BERLIN (AP) — A former head of the Catholic German Bishops’ Conference is giving up the country’s highest honor following scathing criticism this week of his handling of clergy abuse cases during his tenure as archbishop of Freiburg and as a personnel officer in the diocese.
Robert Zollitsch has informed German President Frank-Walter Steinmeier in a letter that he is handing back the Order of Merit, which was bestowed on him in 2014, his spokesperson said in a statement on Friday.
He said the decision was taken in connection with a statement Zollitsch made in October, in which the 84-year-old acknowledged that he made serious errors and asked for forgiveness.
An independent report commissioned by the Freiburg archdiocese on the church’s handling of abuse cases over decades was presented on Tuesday — the latest in a string of such reports casting light on church officials’ actions, or lack thereof, in dioceses across Germany.
One of its authors, Eugen Endress, said that Zollitsch completely ignored canon law in connection with abuse cases during his time in office. He said that, for example, a cleric’s breach of celibacy rules was punished but that the abuse of children wasn’t penalized under church law. “We were speechless,” he said.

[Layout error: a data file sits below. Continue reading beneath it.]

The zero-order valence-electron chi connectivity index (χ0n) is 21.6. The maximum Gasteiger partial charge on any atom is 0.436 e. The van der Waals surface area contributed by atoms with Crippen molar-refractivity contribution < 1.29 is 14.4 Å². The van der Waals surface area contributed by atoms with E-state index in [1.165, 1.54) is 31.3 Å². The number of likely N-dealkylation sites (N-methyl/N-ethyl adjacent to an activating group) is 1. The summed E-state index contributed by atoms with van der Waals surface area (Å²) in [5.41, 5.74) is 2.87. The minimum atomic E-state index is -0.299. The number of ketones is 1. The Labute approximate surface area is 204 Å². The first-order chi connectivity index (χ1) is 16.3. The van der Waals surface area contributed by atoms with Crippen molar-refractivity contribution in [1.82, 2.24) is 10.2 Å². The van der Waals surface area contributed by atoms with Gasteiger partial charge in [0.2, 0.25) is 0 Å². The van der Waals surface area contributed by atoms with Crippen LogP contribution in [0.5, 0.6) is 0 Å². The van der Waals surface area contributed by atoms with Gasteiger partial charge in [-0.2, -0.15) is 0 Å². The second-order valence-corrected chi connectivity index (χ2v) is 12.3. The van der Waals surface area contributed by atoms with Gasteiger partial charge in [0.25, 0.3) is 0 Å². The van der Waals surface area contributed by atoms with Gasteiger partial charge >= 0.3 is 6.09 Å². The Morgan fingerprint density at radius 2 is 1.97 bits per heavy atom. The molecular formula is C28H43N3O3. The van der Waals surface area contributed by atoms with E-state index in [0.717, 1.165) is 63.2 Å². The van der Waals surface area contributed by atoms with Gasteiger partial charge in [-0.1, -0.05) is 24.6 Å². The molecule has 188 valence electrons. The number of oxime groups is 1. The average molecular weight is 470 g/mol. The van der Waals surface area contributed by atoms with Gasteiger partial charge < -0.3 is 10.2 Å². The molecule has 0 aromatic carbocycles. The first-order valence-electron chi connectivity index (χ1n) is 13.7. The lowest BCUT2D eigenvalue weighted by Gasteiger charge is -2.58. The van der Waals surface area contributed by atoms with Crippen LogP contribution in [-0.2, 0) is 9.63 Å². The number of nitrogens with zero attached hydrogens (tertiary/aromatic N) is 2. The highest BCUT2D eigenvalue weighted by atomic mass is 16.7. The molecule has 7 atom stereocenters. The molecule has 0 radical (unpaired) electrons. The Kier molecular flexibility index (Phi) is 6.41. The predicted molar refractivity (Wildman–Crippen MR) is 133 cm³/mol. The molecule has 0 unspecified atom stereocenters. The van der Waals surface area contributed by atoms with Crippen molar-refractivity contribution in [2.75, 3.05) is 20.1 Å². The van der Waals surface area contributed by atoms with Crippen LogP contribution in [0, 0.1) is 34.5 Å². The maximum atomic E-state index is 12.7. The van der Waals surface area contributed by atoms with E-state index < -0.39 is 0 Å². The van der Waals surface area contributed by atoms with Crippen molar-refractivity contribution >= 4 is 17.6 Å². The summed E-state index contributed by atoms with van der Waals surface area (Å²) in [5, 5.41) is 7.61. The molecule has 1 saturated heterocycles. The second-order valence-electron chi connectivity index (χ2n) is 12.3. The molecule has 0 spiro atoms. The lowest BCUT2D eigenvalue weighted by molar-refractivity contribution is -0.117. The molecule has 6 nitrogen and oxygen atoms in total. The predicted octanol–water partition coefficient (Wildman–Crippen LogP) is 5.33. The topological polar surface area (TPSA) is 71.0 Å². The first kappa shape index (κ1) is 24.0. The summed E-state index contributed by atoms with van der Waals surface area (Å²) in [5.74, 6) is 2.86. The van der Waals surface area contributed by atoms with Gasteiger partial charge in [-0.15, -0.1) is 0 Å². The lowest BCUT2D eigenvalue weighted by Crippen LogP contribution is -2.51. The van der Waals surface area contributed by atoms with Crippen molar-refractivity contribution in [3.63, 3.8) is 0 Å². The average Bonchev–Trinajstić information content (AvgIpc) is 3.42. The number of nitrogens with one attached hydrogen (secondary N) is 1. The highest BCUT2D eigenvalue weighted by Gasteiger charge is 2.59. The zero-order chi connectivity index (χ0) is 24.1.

Zollitsch was responsible for personnel issues in Freiburg from 1983 until he became archbishop of Freiburg in 2003, a position that he held until 2013. He was the head of the German Bishops’ Conference from 2008 to 2014.
Freiburg, in Germany’s southwestern corner, is one of the country’s biggest dioceses, with about 1.8 million Catholics.
Its leadership decided on Thursday to take down portraits of Zollitsch and his late predecessor, Oskar Saier, at the offices of current Archbishop Stephan Burger.
Zollitsch didn’t comment after the release this week of the report.
In addition to giving up the Order of Merit, he has informed Burger that he will forgo the privilege of being buried in the bishops’ crypt at Freiburg cathedral, according to Friday’s announcement.
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